The book “The Gentle Art of Swedish Death Cleaning” is a good book for senior downsizing preparation. Don’t let the title scare you! This book offers many useful ways to explain why it’s important to emotionally address our issues before we become too old to handle the task on our own. One category of items the author suggests dealing with is ‘dangerous and secret things’. These are items that could embarrass or cause problems for you or your loved ones. If the item is an embarrassment, you can dispose of them on your own or throw them off a bridge.
Brunswick Organizing Solutions has the experience you need to help you downsize. Call us today to make the move run smoothly. We can provide the boxes and help you sort, organize and decide what needs to go.
Is your parent moving in with you or to an assisted living facility, or maybe a smaller apartment or home? It doesn’t matter what their situation is or where they are moving, it’s likely they will be moving to a smaller place. If this is the case, they will need to downsize. While senior downsizing might sound like a negative thing, it can actually have many benefits, including a simpler lifestyle, better organization of paperwork, and the opportunity to pass on the legacy to the next generation.
Even if your parents are ready and willing to downsize, it can be overwhelming for seniors. These are some tips from professional organizers to help you downsize.
Senior Downsizing Tips
Garbage Must Be Removed
As with any type of home organizing, downsizing can be viewed as a series. It is easiest to start with the “low hanging fruit”. This is stuff that doesn’t have any emotional attachments and is not good enough for the thrift shop. Grab a bag and head to the pantry, linen closet or junk drawer in the kitchen. There will be many items that have expired. You should consider the size of the new house you are moving into, and zoning laws permitting, you may need to rent a dumpster.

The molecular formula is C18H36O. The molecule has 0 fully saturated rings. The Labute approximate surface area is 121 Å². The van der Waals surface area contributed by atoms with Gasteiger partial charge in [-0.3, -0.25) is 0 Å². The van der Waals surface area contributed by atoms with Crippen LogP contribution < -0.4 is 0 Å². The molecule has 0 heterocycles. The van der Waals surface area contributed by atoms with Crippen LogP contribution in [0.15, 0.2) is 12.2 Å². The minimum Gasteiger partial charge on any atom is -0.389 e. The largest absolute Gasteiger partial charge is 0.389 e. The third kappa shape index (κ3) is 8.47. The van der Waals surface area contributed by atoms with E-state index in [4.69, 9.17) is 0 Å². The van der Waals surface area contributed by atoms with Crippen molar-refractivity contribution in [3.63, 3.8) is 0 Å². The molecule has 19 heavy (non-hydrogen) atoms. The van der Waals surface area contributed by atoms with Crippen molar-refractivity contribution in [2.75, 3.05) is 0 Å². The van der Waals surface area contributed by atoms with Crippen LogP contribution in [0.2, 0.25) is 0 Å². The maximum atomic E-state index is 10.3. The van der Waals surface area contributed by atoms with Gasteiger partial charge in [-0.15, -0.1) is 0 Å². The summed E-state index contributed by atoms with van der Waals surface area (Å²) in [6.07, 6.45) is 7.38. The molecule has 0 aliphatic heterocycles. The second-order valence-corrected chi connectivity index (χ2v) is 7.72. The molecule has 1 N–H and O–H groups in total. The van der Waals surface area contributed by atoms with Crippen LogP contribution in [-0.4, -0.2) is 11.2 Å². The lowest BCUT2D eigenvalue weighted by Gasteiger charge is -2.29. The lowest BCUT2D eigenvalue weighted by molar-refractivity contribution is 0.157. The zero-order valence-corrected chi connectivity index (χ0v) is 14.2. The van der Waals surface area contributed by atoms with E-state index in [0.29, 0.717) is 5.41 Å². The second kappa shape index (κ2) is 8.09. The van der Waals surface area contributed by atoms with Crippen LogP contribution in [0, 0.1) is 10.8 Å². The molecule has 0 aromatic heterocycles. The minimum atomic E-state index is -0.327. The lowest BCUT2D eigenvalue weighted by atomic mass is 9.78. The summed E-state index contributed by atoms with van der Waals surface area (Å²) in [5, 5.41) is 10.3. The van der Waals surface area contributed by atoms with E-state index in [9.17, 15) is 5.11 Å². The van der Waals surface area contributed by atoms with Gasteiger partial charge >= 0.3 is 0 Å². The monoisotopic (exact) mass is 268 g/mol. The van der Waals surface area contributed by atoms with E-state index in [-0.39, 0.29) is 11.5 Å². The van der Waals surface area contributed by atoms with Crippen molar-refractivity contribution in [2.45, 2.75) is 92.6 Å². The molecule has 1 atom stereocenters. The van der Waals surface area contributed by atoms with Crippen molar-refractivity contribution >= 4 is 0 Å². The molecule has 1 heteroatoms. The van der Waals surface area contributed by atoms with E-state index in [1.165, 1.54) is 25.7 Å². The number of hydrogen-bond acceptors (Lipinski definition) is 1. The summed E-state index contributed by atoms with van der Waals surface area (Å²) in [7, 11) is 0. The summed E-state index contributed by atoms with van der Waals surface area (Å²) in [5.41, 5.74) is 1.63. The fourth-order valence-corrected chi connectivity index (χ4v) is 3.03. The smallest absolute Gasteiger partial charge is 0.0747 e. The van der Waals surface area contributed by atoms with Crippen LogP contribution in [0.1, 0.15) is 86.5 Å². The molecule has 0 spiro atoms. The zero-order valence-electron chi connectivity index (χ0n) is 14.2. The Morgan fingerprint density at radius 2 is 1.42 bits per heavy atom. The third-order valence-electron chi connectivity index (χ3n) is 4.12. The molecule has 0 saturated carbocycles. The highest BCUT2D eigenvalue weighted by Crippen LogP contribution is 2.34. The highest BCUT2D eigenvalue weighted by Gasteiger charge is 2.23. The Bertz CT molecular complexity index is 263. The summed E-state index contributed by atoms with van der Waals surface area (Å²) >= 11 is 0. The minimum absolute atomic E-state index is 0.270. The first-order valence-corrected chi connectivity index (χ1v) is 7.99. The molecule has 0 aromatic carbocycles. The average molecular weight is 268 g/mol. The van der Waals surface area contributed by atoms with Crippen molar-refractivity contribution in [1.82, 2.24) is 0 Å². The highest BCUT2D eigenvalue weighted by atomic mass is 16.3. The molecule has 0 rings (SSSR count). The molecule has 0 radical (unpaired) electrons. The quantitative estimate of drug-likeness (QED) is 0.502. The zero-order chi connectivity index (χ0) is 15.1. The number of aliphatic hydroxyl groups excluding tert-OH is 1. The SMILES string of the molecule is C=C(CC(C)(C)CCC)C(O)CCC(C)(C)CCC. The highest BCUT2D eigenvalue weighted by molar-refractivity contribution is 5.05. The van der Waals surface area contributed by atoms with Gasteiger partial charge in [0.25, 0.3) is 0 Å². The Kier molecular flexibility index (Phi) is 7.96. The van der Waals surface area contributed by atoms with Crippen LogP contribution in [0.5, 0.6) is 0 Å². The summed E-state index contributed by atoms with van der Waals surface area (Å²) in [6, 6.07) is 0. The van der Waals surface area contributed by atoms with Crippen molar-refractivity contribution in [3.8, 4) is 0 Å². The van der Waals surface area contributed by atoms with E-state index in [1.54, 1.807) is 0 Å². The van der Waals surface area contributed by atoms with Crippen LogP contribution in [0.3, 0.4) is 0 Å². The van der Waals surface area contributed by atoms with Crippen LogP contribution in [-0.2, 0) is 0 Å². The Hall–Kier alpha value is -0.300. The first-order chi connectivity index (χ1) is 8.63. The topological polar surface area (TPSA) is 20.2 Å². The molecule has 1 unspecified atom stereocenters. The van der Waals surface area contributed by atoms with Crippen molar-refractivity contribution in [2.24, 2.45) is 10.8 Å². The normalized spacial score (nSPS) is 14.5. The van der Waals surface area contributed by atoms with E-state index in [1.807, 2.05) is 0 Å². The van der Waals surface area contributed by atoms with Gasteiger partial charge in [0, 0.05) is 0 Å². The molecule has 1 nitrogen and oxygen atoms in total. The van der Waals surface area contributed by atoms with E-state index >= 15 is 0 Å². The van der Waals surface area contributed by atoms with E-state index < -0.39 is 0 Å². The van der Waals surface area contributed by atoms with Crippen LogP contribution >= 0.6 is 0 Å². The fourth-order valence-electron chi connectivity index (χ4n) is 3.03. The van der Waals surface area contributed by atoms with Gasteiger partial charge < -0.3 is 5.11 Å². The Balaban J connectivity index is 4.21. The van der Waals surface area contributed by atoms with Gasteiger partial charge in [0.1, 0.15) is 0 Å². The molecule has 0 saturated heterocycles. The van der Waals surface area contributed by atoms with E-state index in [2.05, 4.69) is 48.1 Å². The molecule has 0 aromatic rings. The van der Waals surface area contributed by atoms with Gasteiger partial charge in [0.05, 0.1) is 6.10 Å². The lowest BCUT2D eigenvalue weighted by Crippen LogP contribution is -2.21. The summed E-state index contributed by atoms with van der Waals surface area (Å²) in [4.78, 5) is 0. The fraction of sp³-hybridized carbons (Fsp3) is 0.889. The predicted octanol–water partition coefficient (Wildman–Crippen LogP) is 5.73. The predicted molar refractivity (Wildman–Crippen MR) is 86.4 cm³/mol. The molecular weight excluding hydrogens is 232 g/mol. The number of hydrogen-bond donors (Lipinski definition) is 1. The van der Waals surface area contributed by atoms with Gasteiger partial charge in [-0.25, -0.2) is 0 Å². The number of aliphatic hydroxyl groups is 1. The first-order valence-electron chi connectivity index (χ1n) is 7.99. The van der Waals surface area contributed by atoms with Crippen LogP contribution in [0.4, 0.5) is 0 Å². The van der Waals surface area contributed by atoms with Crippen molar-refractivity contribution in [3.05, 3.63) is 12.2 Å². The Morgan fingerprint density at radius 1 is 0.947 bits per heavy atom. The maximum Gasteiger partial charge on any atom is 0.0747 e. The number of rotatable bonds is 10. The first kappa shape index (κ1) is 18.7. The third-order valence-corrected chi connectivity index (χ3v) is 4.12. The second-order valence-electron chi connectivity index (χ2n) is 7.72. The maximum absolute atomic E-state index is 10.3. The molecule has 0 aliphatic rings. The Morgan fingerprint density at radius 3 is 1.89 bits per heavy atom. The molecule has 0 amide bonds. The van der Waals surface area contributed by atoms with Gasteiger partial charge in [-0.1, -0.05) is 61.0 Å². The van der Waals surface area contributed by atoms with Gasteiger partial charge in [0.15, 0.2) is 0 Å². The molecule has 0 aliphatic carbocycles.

Decide what you want to do
After you’ve got rid of all the trash, your parents need to decide which items they wish to keep. They should not be concerned about stuffing items in their new home when they are choosing which items to bring. They should pick the items that make their home comfortable and beautiful. Family photos are often the most important. They will help them remember the good times of their life.
Give Away the Good Stuff
The third step is to decide which heirlooms you want to pass on. It will be a joy for your parents to see their treasured items used by the next generation. There are times when the children and parents have different tastes. Your parents should first offer the heirlooms their children, then their grandkids, then their friends and other relatives who might enjoy the antiques. It’s okay if no one wants your stuff.
Sell Valuable Items
You can help your parents sell valuables they don’t want or can’t keep. They may ask you to help organize a garage sale or sell on Facebook Marketplace. They can not only get rid of items they don’t want but also make money.
Donate the Rest
Your parents may prefer to donate their items instead of having a garage sale. Ask them what charity they would like their items taken to.
When possible, keep your parents involved in the process. However, when it becomes overwhelming for them or you, it may ne time to call in a local senior move manager. Our professional organizers are available to assist you and your parents in making the senior moving and downsizing process easy, fun, and stress-free.
It’s now. You have made the difficult, but sometimes liberating decision to downsize. It may seem like it will be easy. You can pack your stuff and pass it on to your children, then move on to a simpler life in your new home. Right?
But not so fast. You might be thinking that Katie will want Aunt Millie’s silver and china, and that Michael and his wife would love to trade their IKEA furniture in for your heavy antiques. But think again. Your kids won’t be interested in your stuff. Aunt Millie’s. Your grandkids? Sorry, no.